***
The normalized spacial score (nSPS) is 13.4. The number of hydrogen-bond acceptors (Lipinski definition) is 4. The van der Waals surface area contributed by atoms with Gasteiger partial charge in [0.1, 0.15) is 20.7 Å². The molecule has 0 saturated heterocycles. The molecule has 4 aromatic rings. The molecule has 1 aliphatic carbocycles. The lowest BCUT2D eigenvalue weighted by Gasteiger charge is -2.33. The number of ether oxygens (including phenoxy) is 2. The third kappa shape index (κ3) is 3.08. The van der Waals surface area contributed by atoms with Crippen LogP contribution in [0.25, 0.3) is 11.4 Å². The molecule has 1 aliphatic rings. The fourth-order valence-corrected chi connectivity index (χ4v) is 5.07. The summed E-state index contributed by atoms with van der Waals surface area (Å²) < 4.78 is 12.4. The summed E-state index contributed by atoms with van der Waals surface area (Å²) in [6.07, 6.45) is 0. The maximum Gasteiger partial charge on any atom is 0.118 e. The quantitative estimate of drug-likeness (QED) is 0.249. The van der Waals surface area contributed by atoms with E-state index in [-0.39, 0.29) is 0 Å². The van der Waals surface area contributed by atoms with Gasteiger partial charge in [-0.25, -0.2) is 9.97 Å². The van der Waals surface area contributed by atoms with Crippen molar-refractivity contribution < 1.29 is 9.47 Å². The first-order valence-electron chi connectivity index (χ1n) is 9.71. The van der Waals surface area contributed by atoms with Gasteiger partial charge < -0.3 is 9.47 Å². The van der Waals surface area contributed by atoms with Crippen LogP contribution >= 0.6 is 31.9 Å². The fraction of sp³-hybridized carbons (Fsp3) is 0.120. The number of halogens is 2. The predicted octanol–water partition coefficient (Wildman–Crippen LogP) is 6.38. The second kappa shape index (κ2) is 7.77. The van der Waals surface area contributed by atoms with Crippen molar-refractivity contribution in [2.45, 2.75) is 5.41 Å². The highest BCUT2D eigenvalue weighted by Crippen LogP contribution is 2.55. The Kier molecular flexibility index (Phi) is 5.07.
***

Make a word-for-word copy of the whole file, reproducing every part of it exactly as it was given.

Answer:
The normalized spacial score (nSPS) is 13.4. The number of hydrogen-bond acceptors (Lipinski definition) is 4. The van der Waals surface area contributed by atoms with Gasteiger partial charge in [0.1, 0.15) is 20.7 Å². The molecule has 0 saturated heterocycles. The molecule has 4 aromatic rings. The molecule has 1 aliphatic carbocycles. The lowest BCUT2D eigenvalue weighted by Gasteiger charge is -2.33. The number of ether oxygens (including phenoxy) is 2. The third kappa shape index (κ3) is 3.08. The van der Waals surface area contributed by atoms with Crippen LogP contribution in [0.25, 0.3) is 11.4 Å². The molecule has 1 aliphatic rings. The fourth-order valence-corrected chi connectivity index (χ4v) is 5.07. The summed E-state index contributed by atoms with van der Waals surface area (Å²) < 4.78 is 12.4. The summed E-state index contributed by atoms with van der Waals surface area (Å²) in [6.07, 6.45) is 0. The maximum Gasteiger partial charge on any atom is 0.118 e. The quantitative estimate of drug-likeness (QED) is 0.249. The van der Waals surface area contributed by atoms with E-state index in [-0.39, 0.29) is 0 Å². The van der Waals surface area contributed by atoms with Gasteiger partial charge in [-0.25, -0.2) is 9.97 Å². The van der Waals surface area contributed by atoms with Crippen molar-refractivity contribution < 1.29 is 9.47 Å². The first-order valence-electron chi connectivity index (χ1n) is 9.71. The van der Waals surface area contributed by atoms with Gasteiger partial charge < -0.3 is 9.47 Å². The van der Waals surface area contributed by atoms with Crippen LogP contribution >= 0.6 is 31.9 Å². The fraction of sp³-hybridized carbons (Fsp3) is 0.120. The number of halogens is 2. The predicted octanol–water partition coefficient (Wildman–Crippen LogP) is 6.38. The second kappa shape index (κ2) is 7.77. The van der Waals surface area contributed by atoms with Crippen molar-refractivity contribution in [2.45, 2.75) is 5.41 Å². The highest BCUT2D eigenvalue weighted by Crippen LogP contribution is 2.55. The Kier molecular flexibility index (Phi) is 5.07.